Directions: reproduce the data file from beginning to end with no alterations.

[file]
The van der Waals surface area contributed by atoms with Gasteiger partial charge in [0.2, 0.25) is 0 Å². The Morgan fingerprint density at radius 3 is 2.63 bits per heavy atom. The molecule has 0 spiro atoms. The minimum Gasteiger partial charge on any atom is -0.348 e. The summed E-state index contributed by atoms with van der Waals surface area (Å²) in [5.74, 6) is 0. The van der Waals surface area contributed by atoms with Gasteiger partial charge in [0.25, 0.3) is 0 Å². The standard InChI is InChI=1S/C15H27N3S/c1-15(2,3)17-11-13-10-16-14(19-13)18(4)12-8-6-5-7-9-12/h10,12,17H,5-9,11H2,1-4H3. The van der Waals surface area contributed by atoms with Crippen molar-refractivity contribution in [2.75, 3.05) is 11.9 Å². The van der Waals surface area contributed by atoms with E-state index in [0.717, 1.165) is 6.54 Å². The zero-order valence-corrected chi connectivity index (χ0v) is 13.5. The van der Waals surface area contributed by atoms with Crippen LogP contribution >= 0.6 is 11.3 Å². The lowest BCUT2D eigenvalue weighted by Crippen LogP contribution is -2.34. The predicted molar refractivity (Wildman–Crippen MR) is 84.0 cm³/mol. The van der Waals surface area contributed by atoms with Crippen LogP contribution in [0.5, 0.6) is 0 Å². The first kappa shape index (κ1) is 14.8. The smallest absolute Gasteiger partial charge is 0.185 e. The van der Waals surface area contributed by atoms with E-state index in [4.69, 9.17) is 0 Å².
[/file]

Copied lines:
The van der Waals surface area contributed by atoms with Gasteiger partial charge in [0.2, 0.25) is 0 Å². The Morgan fingerprint density at radius 3 is 2.63 bits per heavy atom. The molecule has 0 spiro atoms. The minimum Gasteiger partial charge on any atom is -0.348 e. The summed E-state index contributed by atoms with van der Waals surface area (Å²) in [5.74, 6) is 0. The van der Waals surface area contributed by atoms with Gasteiger partial charge in [0.25, 0.3) is 0 Å². The standard InChI is InChI=1S/C15H27N3S/c1-15(2,3)17-11-13-10-16-14(19-13)18(4)12-8-6-5-7-9-12/h10,12,17H,5-9,11H2,1-4H3. The van der Waals surface area contributed by atoms with Crippen molar-refractivity contribution in [2.75, 3.05) is 11.9 Å². The van der Waals surface area contributed by atoms with E-state index in [0.717, 1.165) is 6.54 Å². The zero-order valence-corrected chi connectivity index (χ0v) is 13.5. The van der Waals surface area contributed by atoms with Crippen LogP contribution >= 0.6 is 11.3 Å². The lowest BCUT2D eigenvalue weighted by Crippen LogP contribution is -2.34. The predicted molar refractivity (Wildman–Crippen MR) is 84.0 cm³/mol. The van der Waals surface area contributed by atoms with Crippen LogP contribution in [0.5, 0.6) is 0 Å². The first kappa shape index (κ1) is 14.8. The smallest absolute Gasteiger partial charge is 0.185 e. The van der Waals surface area contributed by atoms with E-state index in [4.69, 9.17) is 0 Å².